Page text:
I admit it, I have Spring Fever. Just this past week on January 28, here in Springfield, Missouri we hit 67 degrees. The Drury University Grounds Crew was out doing a number of jobs that were more about preparing for spring, and less about killing time in winter. We mulched leaves, cut back perennials, spread some mulch, and even continued work on a stone patio that had been idle for more than a month due to conditions. I even started determining quantities of seed and fertilizer for some early spring overseeding on several athletic fields. But reality, and several more weeks of winter, have got me thinking about how I measure time from fall to spring.   Shortest Day I have several benchmarks I use to mark the beginning of, and the passing of winter. The first is December 21st. Most of you will recognize this as the shortest day of the year. Sunrise was at 7:23 a.m. and sunset was at 4:59 p.m. Like many others, I came to work in the dark, and returned home in the dark. This truly is a low point of the year. Winter has officially started, temperatures are dropping, and the landscape seems very dreary. But even with all that, I know that day length has nowhere to go but up. Within several days, sunset gets later by a minute a day, each day. This slow change always gives me a lift, even though for several weeks, we won't pick up time in the morning. Days are getting longer equals more sunshine, means warmer temps are coming. Winter has officially started, temperatures are dropping, and the landscape seems very dreary. But even with all that, I know that day length has nowhere to go but up... Average Temperature Bottoms Out My next benchmark occurs in mid-January. From January 21st to January 18th, Springfield's average temperatures are 21 degrees low and 41 degrees high. Before you cold weather guys start scoffing at these mild temps, remember that these are averages, not actual (we do get cold), and I would gladly trade cold temps for tornadoes, ice-storms, and golf ball size hail (all of which are fairly common in the Ozarks). On January 19th our average low temp climbs to 22 degrees. Once again, we have reached the bottom and have nowhere to go but up. We now have the beneficial double whammy of longer and also warmer days. Historical Coldest Day The last benchmark that is almanac based is the coldest day on record for Springfield. This occurred February 12th, 1899. The low temperature that day was MINUS 29. That is cold in anyone's book, and that is not wind chill. I have to admit I find this temperature remarkable. In our line of work, all of us can expect some level of cold weather exposure. Some tolerate it better than others. The truth is it takes one week to get used to 20 degrees, but only one day to get used to 50 degrees. That being said, I remind my crew, and anyone else who says "it sure is cold today" that when the temp is 19 degrees, imagine how cold it would be if it was 50 degrees colder! From here on there are no days where the historic low is even anywhere near minus 29, so again, we are going in the right direction. Daylight Savings Time Begins The last benchmark I use for measuring winter is Daylight Savings Time (DST). In 2015 DST starts on March 8th. 'Spring forward, fall back' as the saying goes. On March 9th sunset occurs at after 7pm. Spring is here as far as I'm concerned. With almost twelve hours of daylight, photoperiod response is in full swing. At this stage, even cold weather is usually short lived, but we don't tolerate it well because we are already used to 50 degree days. A day that doesn't get above freezing is rough at this point. Even if we get snow (I remember an 11 inch snow here in April) it doesn't stay around long. We all tolerate things better, and snow melts faster, when the sun shines until 7:00. Getting Through It Winter is a challenge for us in the green industry. Winter cold is truly the opposite of summer warmth and it affects the psyche as well as the joints. Grass is brown, trees are bare, recreation changes and usually slows, as does the excitement of the hard work we perform in the other three seasons. Not that we don't work in the winter, but it is different. People always ask me "what do you do in the winter?" Hard to say sometimes, but we always stay busy. But I find comfort and hope in thinking about the beauty of spring and I use my benchmarks to remind me it is coming.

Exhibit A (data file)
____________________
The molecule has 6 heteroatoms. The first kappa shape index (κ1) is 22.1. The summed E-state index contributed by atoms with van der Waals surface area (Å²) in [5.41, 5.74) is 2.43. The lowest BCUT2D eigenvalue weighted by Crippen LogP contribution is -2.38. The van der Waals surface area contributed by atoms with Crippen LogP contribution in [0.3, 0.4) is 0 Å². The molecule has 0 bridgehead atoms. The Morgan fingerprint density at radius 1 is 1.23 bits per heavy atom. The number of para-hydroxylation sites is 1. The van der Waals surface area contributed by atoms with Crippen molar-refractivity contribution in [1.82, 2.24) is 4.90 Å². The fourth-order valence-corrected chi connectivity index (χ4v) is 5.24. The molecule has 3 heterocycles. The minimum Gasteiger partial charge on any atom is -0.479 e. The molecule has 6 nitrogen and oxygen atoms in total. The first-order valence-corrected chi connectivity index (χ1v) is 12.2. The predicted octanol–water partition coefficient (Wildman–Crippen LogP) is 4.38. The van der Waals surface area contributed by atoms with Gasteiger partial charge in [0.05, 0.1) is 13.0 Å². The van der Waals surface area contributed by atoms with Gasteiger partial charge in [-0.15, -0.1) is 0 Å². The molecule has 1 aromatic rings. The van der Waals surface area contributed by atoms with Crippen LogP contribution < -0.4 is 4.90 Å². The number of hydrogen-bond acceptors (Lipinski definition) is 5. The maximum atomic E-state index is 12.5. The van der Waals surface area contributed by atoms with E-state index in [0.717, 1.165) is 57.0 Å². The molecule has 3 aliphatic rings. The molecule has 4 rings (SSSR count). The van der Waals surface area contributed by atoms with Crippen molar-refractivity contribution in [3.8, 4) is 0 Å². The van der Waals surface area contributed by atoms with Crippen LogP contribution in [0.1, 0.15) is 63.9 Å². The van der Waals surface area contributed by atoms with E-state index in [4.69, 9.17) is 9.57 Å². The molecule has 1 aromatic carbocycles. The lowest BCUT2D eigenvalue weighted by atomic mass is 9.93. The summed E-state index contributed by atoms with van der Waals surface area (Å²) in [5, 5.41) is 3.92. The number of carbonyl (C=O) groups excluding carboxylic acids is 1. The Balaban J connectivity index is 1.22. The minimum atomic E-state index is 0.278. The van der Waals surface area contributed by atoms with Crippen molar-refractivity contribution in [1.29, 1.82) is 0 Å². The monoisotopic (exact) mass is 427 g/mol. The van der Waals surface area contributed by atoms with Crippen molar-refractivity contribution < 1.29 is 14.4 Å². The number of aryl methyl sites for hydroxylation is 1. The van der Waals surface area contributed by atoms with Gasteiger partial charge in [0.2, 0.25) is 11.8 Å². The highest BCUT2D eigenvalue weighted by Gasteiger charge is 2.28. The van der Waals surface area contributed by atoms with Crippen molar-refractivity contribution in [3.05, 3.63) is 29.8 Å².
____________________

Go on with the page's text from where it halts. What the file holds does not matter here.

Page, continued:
Joseph Fearn

Joseph Fearn

 

A Deeper Look at Diversity